Randallstown parents want better school bus service

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Getting their children into the Patapsco High School for the Arts, a magnet school in Baltimore County, was a dream come true, some Randallstown parents said.

But then came the reality. From the northwest corner of the county to the school near Dundalk, the journey can take their children as much as two and a half hours one way on public transportation.


And that, parents say, is unacceptable. A group of parents went to the school board this week requesting that there be a bus stop somewhere in the northwest area to take the 42 children who live there to the magnet school.

Tamathia Moore Flowers said her 10th-grade son applied to Carver School for the Arts in Towson and the Baltimore School for the Arts when he was in eighth grade hoping to pursue his interest in the performing arts. When he didn't get in, he went to his local zone high school, which was Randallstown. But Flowers said the school was a disappointment. With so many discipline and behavioral problems, she said, her son had difficulty concentrating. "After five weeks [of school], I was so horrified, I asked for a sit down meeting," she said.


Everything changed this year as a student at Patapsco. She said her son now enjoys school and calls her with excitement at the opportunities he is getting, such as being in the school play. She said she understands the county might not be able to help give transportation to just a few students, but she said the parents in the northwest area have come together and realized there are enough children to fill a bus. Most of the students, she said, would go to Carver if they had spots.

Each weekend, she said, a group of parents meet to map out the transportation plans for the coming week. She said they do some carpools, but they are arduous. She said it took her three hours to pick up her child and several other students from Patapsco, make it back to the other side of the county and then deliver all the students to their front door.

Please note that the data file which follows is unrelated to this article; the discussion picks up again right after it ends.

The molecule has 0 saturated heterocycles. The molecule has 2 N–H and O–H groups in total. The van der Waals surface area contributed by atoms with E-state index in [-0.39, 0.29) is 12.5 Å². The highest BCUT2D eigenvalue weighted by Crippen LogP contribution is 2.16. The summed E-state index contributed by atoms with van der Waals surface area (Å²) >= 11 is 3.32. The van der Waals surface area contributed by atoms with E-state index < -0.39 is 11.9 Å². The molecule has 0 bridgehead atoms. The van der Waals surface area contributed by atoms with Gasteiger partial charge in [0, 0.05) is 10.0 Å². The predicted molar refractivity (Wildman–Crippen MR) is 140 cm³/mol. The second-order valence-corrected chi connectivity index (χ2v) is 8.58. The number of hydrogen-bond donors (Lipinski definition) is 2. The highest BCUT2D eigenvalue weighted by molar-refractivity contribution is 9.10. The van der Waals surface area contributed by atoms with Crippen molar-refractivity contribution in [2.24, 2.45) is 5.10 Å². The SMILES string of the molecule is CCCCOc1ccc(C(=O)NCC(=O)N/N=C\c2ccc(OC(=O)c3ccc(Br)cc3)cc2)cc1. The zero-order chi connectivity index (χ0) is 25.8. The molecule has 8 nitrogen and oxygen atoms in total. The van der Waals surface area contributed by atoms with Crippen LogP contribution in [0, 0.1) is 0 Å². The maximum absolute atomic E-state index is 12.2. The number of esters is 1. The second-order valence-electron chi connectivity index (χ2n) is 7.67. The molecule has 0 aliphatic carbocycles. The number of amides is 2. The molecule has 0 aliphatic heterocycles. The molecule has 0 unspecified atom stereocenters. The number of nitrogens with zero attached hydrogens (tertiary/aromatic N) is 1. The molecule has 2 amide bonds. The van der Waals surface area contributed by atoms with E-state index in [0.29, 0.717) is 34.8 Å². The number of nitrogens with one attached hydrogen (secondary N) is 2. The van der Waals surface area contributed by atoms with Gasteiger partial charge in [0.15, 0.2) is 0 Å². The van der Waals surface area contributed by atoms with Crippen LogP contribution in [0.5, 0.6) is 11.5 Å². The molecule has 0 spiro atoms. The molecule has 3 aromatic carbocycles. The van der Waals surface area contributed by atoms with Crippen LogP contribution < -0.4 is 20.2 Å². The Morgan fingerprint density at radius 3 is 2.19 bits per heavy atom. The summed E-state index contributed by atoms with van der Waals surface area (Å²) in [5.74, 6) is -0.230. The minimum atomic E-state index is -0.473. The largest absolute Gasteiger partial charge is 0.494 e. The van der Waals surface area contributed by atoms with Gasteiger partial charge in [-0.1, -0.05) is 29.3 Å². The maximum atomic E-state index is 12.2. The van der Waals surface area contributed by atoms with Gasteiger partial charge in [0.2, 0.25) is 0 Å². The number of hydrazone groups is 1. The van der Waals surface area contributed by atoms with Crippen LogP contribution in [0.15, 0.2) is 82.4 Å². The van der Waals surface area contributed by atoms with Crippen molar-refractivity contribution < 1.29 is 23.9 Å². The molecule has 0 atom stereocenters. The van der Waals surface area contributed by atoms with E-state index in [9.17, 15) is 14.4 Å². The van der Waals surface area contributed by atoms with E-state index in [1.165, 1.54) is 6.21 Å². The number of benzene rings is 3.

They can drive to Loch Raven to catch a bus to and from Patapsco, but she said most students are involved in after-school activities and so they don't get out of school until long after the afternoon bus has left.

Some afternoons her son will take two buses and the metro to get home, a journey that is hours long. He doesn't walk in the door until 7.

Some parents told the board they have hired private transportation, at a high cost, to take their kids to school. Others said they are on the verge of pulling their children out of Patapsco and putting them in their neighborhood school.

Flowers said they priced the cost of a private van service, and it would be $350 to $700 a month per student, depending on how many students they could get squeeze into one van. The cost was too high for most parents, she said.

Flowers said parents have made repeated calls to the transportation department, administrators and Superintendent Dallas Dance, but they have not gotten a resolution. She said administrators have reminded her that her son accepted a place knowing that transportation would not be provided. And they say that Milford Mill High School, which also has a performing arts program, is nearby. She said Milford does not have the full range of the arts that Patapsco and Carver have and she wonders whether more spaces could be made available at Carver to handle the large number of students in the northwest area interested in the arts. Students are selected for Carver based on their ability in the arts and their academics.

Wednesday, the school board's spokesman Mychael Dickerson issued this statement: "We appreciate the Randallstown area parents bringing their concerns to us and advocating for their children at last night's board meeting. Staff from the Department of Curriculum and Instruction will look at the information and suggestions presented, review the policies in place that would impact the request, and consider the equity and fairness to other magnet schools students and parents across the system."